CircuitPython Audio Out

The Circuit Playground Express has some nice built in audio output capabilities.

There are two ways to get audio output, one is via the small built in speaker. The other is by using alligator clips to connect a headphone or speaker to the A0 pin.

The speaker is over here, its small but can make some loud sounds! You can ENABLE or disable the speaker. If you disable the speaker, audio will only come out the A0 pin. If you enable the speaker, audio will come out from both!

If you want to connect a speaker or headphones, use two alligator clips and connect GND to the sleeve of the headphone, and A0 to the tip

Basic Tones

We can start by making simple tones. We will play sine waves. We first generate a single period of a sine wave in python, with the math.sin function, and stick it into sine_wave.

Then we enable the speaker by setting the SPEAKER_ENABLE pin to be an output and True.

We can create the audio object with this line that sets the output pin and you give it the sample array

sample = audioio.AudioOut(board.SPEAKER, sine_wave)

Since you can change the sample rate (higher samples mean higher frequencies, higher quality but more memory usage) you should set that next:

sample.frequency = SAMPLERATE

Finally you can run sample.play() - if you only want to play the sample once, call as is. If you want it to loop the sample, which we definitely do so its one long tone, pass in loop=True

You can then do whatever you like, the tone will play in the background until you call sample.stop()

from digitalio import DigitalInOut, Direction
import audioio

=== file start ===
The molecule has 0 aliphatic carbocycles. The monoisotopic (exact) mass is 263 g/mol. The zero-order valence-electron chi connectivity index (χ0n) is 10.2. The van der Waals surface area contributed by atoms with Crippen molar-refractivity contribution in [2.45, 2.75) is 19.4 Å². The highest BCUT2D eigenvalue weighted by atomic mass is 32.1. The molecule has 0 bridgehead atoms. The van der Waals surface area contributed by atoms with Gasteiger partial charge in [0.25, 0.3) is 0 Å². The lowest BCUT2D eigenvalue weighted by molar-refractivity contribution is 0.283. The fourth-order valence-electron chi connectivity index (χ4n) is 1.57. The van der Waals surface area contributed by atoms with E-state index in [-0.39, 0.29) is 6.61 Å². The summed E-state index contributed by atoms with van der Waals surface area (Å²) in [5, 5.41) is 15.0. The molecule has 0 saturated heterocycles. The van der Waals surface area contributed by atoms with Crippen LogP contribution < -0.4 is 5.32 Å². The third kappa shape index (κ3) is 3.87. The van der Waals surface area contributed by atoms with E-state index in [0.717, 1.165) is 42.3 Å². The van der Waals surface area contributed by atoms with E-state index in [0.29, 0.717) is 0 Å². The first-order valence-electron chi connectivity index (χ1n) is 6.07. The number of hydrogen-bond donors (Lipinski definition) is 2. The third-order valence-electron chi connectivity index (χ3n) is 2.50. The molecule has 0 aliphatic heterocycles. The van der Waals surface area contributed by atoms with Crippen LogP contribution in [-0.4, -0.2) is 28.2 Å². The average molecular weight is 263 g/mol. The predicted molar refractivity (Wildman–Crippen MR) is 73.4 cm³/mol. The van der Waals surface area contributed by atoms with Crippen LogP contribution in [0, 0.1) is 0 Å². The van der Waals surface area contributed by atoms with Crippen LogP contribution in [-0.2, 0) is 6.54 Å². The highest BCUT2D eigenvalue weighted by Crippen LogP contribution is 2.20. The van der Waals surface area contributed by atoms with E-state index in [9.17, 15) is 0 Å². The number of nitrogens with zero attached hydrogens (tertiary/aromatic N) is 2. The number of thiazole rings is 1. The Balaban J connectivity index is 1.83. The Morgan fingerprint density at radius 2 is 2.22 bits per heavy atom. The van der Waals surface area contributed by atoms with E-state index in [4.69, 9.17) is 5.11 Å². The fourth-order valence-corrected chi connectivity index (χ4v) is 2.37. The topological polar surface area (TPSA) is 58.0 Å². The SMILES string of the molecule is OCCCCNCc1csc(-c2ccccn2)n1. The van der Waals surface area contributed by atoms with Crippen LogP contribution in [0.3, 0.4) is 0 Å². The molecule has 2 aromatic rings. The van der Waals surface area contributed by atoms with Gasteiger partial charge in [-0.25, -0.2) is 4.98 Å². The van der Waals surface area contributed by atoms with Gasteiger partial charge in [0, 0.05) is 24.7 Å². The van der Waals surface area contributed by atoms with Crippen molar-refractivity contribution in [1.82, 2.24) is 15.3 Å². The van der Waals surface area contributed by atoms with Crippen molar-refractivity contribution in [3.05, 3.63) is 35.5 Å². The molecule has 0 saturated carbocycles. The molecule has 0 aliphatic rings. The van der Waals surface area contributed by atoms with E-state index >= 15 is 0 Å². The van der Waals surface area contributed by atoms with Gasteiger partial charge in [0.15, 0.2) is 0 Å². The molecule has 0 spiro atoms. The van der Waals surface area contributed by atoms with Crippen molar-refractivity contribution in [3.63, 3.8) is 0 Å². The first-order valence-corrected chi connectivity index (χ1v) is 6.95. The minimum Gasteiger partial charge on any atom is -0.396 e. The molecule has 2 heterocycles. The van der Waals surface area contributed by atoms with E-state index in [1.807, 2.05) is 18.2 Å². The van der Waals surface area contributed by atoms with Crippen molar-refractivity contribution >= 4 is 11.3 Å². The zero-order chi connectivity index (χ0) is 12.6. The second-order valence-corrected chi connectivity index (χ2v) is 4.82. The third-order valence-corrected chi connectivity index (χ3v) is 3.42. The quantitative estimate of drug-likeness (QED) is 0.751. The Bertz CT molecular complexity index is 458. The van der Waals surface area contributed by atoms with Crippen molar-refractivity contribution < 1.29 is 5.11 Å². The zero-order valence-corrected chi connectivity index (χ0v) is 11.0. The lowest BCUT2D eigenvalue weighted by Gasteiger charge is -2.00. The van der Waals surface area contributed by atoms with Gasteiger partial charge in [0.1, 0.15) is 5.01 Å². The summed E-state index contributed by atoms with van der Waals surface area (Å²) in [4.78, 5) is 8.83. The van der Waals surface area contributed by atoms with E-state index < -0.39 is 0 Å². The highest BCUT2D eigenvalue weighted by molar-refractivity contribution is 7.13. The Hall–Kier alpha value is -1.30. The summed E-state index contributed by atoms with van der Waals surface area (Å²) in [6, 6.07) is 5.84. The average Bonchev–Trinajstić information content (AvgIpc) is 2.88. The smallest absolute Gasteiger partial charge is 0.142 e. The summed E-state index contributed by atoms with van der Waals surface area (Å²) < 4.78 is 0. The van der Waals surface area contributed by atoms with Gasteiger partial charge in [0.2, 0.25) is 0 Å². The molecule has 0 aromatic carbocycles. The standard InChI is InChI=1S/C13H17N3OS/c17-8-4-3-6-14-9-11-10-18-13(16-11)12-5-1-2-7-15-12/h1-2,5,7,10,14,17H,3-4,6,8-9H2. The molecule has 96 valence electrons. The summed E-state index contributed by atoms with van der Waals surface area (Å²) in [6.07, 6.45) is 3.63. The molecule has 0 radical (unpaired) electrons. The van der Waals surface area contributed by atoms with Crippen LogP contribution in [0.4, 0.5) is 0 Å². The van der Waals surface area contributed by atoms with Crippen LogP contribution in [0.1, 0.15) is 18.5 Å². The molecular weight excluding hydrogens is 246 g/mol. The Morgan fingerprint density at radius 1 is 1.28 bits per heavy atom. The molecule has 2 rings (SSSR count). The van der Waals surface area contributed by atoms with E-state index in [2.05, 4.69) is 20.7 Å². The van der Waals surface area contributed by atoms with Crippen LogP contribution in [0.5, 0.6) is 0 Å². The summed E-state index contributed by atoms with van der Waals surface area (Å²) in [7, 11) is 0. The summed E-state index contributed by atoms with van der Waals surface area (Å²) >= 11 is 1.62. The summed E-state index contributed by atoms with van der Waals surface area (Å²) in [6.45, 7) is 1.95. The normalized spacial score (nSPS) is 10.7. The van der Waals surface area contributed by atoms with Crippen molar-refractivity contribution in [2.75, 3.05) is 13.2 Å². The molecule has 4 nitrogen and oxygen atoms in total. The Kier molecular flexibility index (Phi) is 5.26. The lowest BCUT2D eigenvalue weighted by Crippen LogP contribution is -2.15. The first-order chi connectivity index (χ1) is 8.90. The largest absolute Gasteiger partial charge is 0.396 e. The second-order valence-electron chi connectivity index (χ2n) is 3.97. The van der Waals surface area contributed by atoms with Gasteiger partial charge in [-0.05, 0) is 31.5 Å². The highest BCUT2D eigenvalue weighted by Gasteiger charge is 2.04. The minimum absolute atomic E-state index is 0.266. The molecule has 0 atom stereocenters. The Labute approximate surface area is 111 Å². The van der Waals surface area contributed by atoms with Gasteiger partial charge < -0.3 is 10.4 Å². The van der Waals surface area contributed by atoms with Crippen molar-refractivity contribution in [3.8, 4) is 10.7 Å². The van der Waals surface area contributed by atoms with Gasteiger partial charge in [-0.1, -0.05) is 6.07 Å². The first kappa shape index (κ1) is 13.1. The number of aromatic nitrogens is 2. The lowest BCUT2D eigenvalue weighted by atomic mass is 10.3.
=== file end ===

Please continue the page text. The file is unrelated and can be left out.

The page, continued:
import board
import array
import time
import math

FREQUENCY = 440    # 440 Hz middle 'A'
SAMPLERATE = 8000  # 8000 samples/second, recommended!

# Generate one period of sine wav.
length = SAMPLERATE // FREQUENCY
sine_wave = array.array("H", [0] * length)
for i in range(length):
    sine_wave[i] = int(math.sin(math.pi * 2 * i / 18) * (2 ** 15) + 2 ** 15)

# enable the speaker
spkrenable = DigitalInOut(board.SPEAKER_ENABLE)
spkrenable.direction = Direction.OUTPUT
spkrenable.value = True

sample = audioio.AudioOut(board.SPEAKER, sine_wave)
sample.frequency = SAMPLERATE
sample.play(loop=True)  # keep playing the sample over and over
time.sleep(1)           # until...
sample.stop()           # we tell the board to stop

Playing Audio Files

Tones are lovely but lets play some music! You can drag-and-drop audio files onto the CIRCUITPY drive and then play them with a Python command

Here's the two files we're going to play:

Click to download, and save them onto your CIRCUITPY drive, alongside your main.py and lib files

This is the example code we'll be using

from digitalio import DigitalInOut, Direction, Pull
import audioio
import board

# enable the speaker
spkrenable = DigitalInOut(board.SPEAKER_ENABLE)
spkrenable.direction = Direction.OUTPUT
spkrenable.value = True

# make the 2 input buttons
buttonA = DigitalInOut(board.BUTTON_A)
buttonA.direction = Direction.INPUT
buttonA.pull = Pull.DOWN

buttonB = DigitalInOut(board.BUTTON_B)
buttonB.direction = Direction.INPUT
buttonB.pull = Pull.DOWN

# The two files assigned to buttons A & B
audiofiles = ["rimshot.wav", "laugh.wav"]

def play_file(filename):
    print("playing file "+filename)
    f = open(filename, "rb")
    a = audioio.AudioOut(board.A0, f)
    a.play()
    while a.playing:
        pass
    print("finished")

while True:
    if buttonA.value:
        play_file(audiofiles[0])
    if buttonB.value:
        play_file(audiofiles[1])

This example creates two input buttons using the onboard buttons, then has a helper that will:

  1. open a file on the disk drive with f = open(filename, "rb")
  2. create the audio playback object with a = audioio.AudioOut(board.A0, f)
  3. and finally play it until its done:
    a.play()
    while a.playing:
        pass

 Upload the code then try pressing the two buttons one at a time to create your own laugh track!

If you want to use your own sound files, you can! Record, sample, remix, or simply download files from a sound file sight, such as freesample.org. Then, to make sure you have the files converted to the proper specifications, check out this guide here that'll show you how! Spoiler alert: you'll need to make a small, 22Khz (or lower), 16 bit PCM, mono  .wav file!

Last updated on 2017-12-01 at 04.56.58 PM Published on 2017-10-12 at 10.43.39 PM